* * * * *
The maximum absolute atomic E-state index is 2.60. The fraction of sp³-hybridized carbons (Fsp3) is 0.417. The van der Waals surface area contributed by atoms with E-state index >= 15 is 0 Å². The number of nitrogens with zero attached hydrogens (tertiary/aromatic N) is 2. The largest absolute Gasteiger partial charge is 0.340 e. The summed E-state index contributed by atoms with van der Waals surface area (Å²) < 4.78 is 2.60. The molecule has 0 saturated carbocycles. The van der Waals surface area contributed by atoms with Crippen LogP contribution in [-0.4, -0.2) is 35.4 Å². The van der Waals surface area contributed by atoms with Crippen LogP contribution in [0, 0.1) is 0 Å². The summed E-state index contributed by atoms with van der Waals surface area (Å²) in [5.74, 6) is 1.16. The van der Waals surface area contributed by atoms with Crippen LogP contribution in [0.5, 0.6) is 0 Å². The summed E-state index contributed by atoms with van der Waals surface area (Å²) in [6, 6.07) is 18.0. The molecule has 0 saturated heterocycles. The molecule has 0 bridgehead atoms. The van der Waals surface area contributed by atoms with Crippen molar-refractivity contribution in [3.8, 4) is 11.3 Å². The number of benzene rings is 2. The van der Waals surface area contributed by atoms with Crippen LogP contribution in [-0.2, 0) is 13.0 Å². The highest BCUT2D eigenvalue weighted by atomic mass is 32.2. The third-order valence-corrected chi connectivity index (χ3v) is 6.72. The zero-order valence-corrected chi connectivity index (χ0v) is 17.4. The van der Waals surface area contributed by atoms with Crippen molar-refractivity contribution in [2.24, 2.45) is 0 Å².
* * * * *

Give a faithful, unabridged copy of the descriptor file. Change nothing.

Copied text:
The maximum absolute atomic E-state index is 2.60. The fraction of sp³-hybridized carbons (Fsp3) is 0.417. The van der Waals surface area contributed by atoms with E-state index >= 15 is 0 Å². The number of nitrogens with zero attached hydrogens (tertiary/aromatic N) is 2. The largest absolute Gasteiger partial charge is 0.340 e. The summed E-state index contributed by atoms with van der Waals surface area (Å²) < 4.78 is 2.60. The molecule has 0 saturated carbocycles. The van der Waals surface area contributed by atoms with Crippen LogP contribution in [-0.4, -0.2) is 35.4 Å². The van der Waals surface area contributed by atoms with Crippen LogP contribution in [0, 0.1) is 0 Å². The summed E-state index contributed by atoms with van der Waals surface area (Å²) in [5.74, 6) is 1.16. The van der Waals surface area contributed by atoms with Crippen LogP contribution in [0.5, 0.6) is 0 Å². The summed E-state index contributed by atoms with van der Waals surface area (Å²) in [6, 6.07) is 18.0. The molecule has 0 saturated heterocycles. The molecule has 0 bridgehead atoms. The van der Waals surface area contributed by atoms with Crippen molar-refractivity contribution in [3.8, 4) is 11.3 Å². The number of benzene rings is 2. The van der Waals surface area contributed by atoms with Crippen LogP contribution in [-0.2, 0) is 13.0 Å². The highest BCUT2D eigenvalue weighted by atomic mass is 32.2. The third-order valence-corrected chi connectivity index (χ3v) is 6.72. The zero-order valence-corrected chi connectivity index (χ0v) is 17.4. The van der Waals surface area contributed by atoms with Crippen molar-refractivity contribution in [2.24, 2.45) is 0 Å².